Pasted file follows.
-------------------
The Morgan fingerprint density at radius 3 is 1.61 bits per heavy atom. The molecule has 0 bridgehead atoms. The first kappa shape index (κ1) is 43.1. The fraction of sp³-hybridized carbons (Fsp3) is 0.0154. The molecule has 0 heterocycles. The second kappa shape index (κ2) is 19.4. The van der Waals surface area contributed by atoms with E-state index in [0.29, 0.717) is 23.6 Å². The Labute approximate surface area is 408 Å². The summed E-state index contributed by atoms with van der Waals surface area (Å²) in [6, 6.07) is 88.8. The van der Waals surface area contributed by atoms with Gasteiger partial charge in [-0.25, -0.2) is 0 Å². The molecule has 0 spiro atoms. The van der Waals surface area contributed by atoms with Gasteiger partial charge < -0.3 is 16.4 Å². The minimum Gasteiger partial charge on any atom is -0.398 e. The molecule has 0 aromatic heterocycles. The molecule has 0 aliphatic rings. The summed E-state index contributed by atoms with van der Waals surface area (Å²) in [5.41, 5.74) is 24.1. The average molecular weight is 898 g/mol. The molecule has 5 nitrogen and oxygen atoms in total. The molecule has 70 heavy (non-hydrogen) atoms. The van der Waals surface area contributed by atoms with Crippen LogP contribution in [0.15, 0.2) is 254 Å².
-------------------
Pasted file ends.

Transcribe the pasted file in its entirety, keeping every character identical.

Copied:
The Morgan fingerprint density at radius 3 is 1.61 bits per heavy atom. The molecule has 0 bridgehead atoms. The first kappa shape index (κ1) is 43.1. The fraction of sp³-hybridized carbons (Fsp3) is 0.0154. The molecule has 0 heterocycles. The second kappa shape index (κ2) is 19.4. The van der Waals surface area contributed by atoms with E-state index in [0.29, 0.717) is 23.6 Å². The Labute approximate surface area is 408 Å². The summed E-state index contributed by atoms with van der Waals surface area (Å²) in [6, 6.07) is 88.8. The van der Waals surface area contributed by atoms with Gasteiger partial charge in [-0.25, -0.2) is 0 Å². The molecule has 0 spiro atoms. The van der Waals surface area contributed by atoms with Gasteiger partial charge < -0.3 is 16.4 Å². The minimum Gasteiger partial charge on any atom is -0.398 e. The molecule has 0 aromatic heterocycles. The molecule has 0 aliphatic rings. The summed E-state index contributed by atoms with van der Waals surface area (Å²) in [5.41, 5.74) is 24.1. The average molecular weight is 898 g/mol. The molecule has 5 nitrogen and oxygen atoms in total. The molecule has 70 heavy (non-hydrogen) atoms. The van der Waals surface area contributed by atoms with Crippen LogP contribution in [0.15, 0.2) is 254 Å².